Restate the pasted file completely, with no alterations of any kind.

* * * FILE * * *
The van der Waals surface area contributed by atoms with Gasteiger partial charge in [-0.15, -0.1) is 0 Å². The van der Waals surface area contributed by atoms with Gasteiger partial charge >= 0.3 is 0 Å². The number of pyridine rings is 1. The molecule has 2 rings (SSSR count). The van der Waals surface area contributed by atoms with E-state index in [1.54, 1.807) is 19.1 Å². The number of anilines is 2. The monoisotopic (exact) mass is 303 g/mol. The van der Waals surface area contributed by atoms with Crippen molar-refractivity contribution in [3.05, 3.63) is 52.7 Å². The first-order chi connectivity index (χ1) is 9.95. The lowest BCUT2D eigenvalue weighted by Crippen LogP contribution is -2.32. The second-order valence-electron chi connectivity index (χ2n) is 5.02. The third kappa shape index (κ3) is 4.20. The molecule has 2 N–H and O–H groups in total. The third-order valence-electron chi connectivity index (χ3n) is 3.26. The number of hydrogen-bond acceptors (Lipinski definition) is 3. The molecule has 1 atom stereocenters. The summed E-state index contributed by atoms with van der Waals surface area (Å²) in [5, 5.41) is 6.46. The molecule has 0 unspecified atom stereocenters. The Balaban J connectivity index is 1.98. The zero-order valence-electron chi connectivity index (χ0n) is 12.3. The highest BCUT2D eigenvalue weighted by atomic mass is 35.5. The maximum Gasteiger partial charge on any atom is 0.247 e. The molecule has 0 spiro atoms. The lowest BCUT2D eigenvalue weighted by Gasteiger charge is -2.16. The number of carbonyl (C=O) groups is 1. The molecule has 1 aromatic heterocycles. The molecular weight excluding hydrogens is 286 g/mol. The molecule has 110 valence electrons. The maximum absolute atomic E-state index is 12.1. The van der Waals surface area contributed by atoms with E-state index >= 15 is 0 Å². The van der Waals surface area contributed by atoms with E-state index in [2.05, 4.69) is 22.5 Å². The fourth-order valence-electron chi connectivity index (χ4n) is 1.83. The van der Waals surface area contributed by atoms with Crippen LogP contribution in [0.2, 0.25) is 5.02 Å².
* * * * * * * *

The van der Waals surface area contributed by atoms with Gasteiger partial charge in [-0.15, -0.1) is 0 Å². The van der Waals surface area contributed by atoms with Gasteiger partial charge >= 0.3 is 0 Å². The number of pyridine rings is 1. The molecule has 2 rings (SSSR count). The van der Waals surface area contributed by atoms with E-state index in [1.54, 1.807) is 19.1 Å². The number of anilines is 2. The monoisotopic (exact) mass is 303 g/mol. The van der Waals surface area contributed by atoms with Crippen molar-refractivity contribution in [3.05, 3.63) is 52.7 Å². The first-order chi connectivity index (χ1) is 9.95. The lowest BCUT2D eigenvalue weighted by Crippen LogP contribution is -2.32. The second-order valence-electron chi connectivity index (χ2n) is 5.02. The third kappa shape index (κ3) is 4.20. The molecule has 2 N–H and O–H groups in total. The third-order valence-electron chi connectivity index (χ3n) is 3.26. The number of hydrogen-bond acceptors (Lipinski definition) is 3. The molecule has 1 atom stereocenters. The summed E-state index contributed by atoms with van der Waals surface area (Å²) in [5, 5.41) is 6.46. The molecule has 0 unspecified atom stereocenters. The Balaban J connectivity index is 1.98. The zero-order valence-electron chi connectivity index (χ0n) is 12.3. The highest BCUT2D eigenvalue weighted by atomic mass is 35.5. The maximum Gasteiger partial charge on any atom is 0.247 e. The molecule has 0 spiro atoms. The lowest BCUT2D eigenvalue weighted by Gasteiger charge is -2.16. The number of carbonyl (C=O) groups is 1. The molecule has 1 aromatic heterocycles. The molecular weight excluding hydrogens is 286 g/mol. The molecule has 110 valence electrons. The maximum absolute atomic E-state index is 12.1. The van der Waals surface area contributed by atoms with E-state index >= 15 is 0 Å². The van der Waals surface area contributed by atoms with E-state index in [2.05, 4.69) is 22.5 Å². The fourth-order valence-electron chi connectivity index (χ4n) is 1.83. The van der Waals surface area contributed by atoms with Crippen LogP contribution in [0.2, 0.25) is 5.02 Å².